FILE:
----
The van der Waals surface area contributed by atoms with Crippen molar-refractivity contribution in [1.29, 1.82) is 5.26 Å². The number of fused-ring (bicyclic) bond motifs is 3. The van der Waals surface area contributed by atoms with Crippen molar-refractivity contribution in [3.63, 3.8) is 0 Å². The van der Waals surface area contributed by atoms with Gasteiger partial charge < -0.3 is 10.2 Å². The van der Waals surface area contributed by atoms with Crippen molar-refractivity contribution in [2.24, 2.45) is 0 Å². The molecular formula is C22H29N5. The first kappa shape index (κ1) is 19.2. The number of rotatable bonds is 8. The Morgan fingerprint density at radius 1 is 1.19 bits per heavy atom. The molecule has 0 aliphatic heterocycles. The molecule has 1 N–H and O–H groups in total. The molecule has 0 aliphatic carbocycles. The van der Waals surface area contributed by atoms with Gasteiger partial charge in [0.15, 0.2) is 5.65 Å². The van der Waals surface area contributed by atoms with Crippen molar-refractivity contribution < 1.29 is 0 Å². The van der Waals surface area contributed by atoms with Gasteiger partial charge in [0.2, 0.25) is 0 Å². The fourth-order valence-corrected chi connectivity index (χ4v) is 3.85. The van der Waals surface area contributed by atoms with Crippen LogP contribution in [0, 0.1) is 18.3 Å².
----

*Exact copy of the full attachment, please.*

The van der Waals surface area contributed by atoms with Crippen molar-refractivity contribution in [1.29, 1.82) is 5.26 Å². The number of fused-ring (bicyclic) bond motifs is 3. The van der Waals surface area contributed by atoms with Crippen molar-refractivity contribution in [3.63, 3.8) is 0 Å². The van der Waals surface area contributed by atoms with Gasteiger partial charge < -0.3 is 10.2 Å². The van der Waals surface area contributed by atoms with Crippen molar-refractivity contribution in [2.24, 2.45) is 0 Å². The molecular formula is C22H29N5. The first kappa shape index (κ1) is 19.2. The number of rotatable bonds is 8. The Morgan fingerprint density at radius 1 is 1.19 bits per heavy atom. The molecule has 0 aliphatic heterocycles. The molecule has 1 N–H and O–H groups in total. The molecule has 0 aliphatic carbocycles. The van der Waals surface area contributed by atoms with Gasteiger partial charge in [0.15, 0.2) is 5.65 Å². The van der Waals surface area contributed by atoms with Crippen molar-refractivity contribution < 1.29 is 0 Å². The van der Waals surface area contributed by atoms with Gasteiger partial charge in [0.2, 0.25) is 0 Å². The fourth-order valence-corrected chi connectivity index (χ4v) is 3.85. The van der Waals surface area contributed by atoms with Crippen LogP contribution in [0, 0.1) is 18.3 Å².